Pater Gratia Oriental Art

Chinese Porcelain


Kraak Porcelain wares 1570-1645


Closed Forms

Dutch merchants arrived in Asia towards the end of the 16th century. The VOC, (Dutch East India Company, 1602–1799), founded in 1602, competed fiercely with the Portuguese as traders. Porcelain from captured Portuguese vessels (caraccas) was called kraak porcelain, a Dutch corruption of the Portuguese word. It was made especially for export in Jingdezhen, the porcelain centre in Jiangxi Province. The VOC shipped it in huge quantities and soon it was a commonplace item in Dutch interiors.


Kraak porcelain was primarily bought for practical use but pieces also had decorative functions. The paintings, done in underglaze blue only, show landscapes and animals, rarely human figures, making this porcelain suitable for Islamic markets, too. Buddhist and Daoist good luck symbols make up the paneled border decorations. Plates and dishes were moulded. They are thin, usually rather quickly finished and often have kiln grit adhering to the underside. The glaze on the edge is often retracted. Apart from large dishes, the bases of other objects are glazed, and the V-shaped footring is slightly undercut. Initially, the panels on kraak porcelain were raised, but this feature disappeared at the end of this period.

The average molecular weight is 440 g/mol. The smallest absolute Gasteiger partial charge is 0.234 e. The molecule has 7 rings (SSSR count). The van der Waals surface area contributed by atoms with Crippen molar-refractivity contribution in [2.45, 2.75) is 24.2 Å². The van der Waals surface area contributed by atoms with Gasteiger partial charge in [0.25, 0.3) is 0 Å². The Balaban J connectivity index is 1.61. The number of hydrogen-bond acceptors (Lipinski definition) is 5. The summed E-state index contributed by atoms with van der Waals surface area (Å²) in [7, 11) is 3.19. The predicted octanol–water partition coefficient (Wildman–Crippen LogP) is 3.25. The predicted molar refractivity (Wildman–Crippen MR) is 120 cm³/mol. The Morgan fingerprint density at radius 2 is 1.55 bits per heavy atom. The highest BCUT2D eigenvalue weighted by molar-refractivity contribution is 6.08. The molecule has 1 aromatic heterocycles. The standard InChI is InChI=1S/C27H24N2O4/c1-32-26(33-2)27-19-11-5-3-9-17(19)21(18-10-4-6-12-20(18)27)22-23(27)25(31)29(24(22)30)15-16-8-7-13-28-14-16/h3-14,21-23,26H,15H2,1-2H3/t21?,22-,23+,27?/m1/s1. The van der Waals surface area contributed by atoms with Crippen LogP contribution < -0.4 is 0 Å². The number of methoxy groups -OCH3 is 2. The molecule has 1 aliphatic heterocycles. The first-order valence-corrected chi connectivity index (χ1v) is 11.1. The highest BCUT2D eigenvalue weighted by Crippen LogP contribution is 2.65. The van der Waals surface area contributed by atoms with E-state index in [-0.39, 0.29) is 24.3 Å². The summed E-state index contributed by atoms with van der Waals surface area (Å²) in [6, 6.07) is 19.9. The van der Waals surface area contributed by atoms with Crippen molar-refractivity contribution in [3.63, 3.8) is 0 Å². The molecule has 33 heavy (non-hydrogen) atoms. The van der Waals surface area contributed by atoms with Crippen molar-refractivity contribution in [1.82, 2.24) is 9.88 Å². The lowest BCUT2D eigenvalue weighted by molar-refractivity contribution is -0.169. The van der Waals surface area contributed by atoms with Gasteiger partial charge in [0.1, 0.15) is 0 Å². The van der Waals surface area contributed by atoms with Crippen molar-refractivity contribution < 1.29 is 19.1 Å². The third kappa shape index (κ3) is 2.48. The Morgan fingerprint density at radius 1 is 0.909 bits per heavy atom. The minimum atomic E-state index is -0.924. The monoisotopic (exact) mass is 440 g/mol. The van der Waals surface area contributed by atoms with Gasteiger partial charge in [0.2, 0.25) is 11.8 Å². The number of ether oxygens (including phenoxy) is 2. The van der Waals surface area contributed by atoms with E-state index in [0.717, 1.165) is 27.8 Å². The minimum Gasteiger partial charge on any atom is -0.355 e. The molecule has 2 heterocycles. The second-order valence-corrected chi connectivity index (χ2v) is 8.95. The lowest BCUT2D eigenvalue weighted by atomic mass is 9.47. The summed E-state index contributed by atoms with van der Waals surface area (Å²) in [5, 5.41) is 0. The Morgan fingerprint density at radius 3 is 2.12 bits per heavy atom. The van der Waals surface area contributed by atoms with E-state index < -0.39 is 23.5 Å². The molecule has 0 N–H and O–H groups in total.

Following Rinaldi in her book 'Kraak Porcelain. A moment in the History of Trade.' Kraak porcelain wares have, if available, been classified into four groups:

  • Dishes
  • Klapmutsen
  • Bowls
  • Closed Forms

In turn these groups have been subdivided according to specific characteristics

Many of the closed forms, perhaps even the majority, lack one of the principal Kraak characteristics: thinness. Consequently most of these pieces are much heavier than their open counterparts. Yet it has become customary to include these forms among Kraak wares, although strictly speaking it would be more correct to refer to them as porcelain decorated in Kraak style. (Rinaldi 1989, p.166)


Closed Forms are classified by their shapes. These are divided into two major groups pouring vesses and boxes.


Shape I (c.1575-1610) pouring vessels

  • Shape I.1 (c.1570-1610) pear-shaped bottles
  • Shape I.2 (c.1585-1610) double-gourd bottles
  • Shape I.3 (c.1575-1645) kendis
  • Shape I.3a (c.1590-1645) kendis with bulbous or flanged spouts
  • Shape I.3b (c.1575-1610) kendis with long spouts
  • Shape I.3C (c.1590-1645) zoomorphic kendis
  • Shape I.4 (c.1590-1625) wine pots

Shape II (c.1590-1650) boxes

  • Shape II.1 (c.1590-1650) covered cups
  • Shape II.2 (c.1605-1650) betel boxes 

(source: Rinaldi 1989, pp.166-191)

Currently there are no closed forms for sale.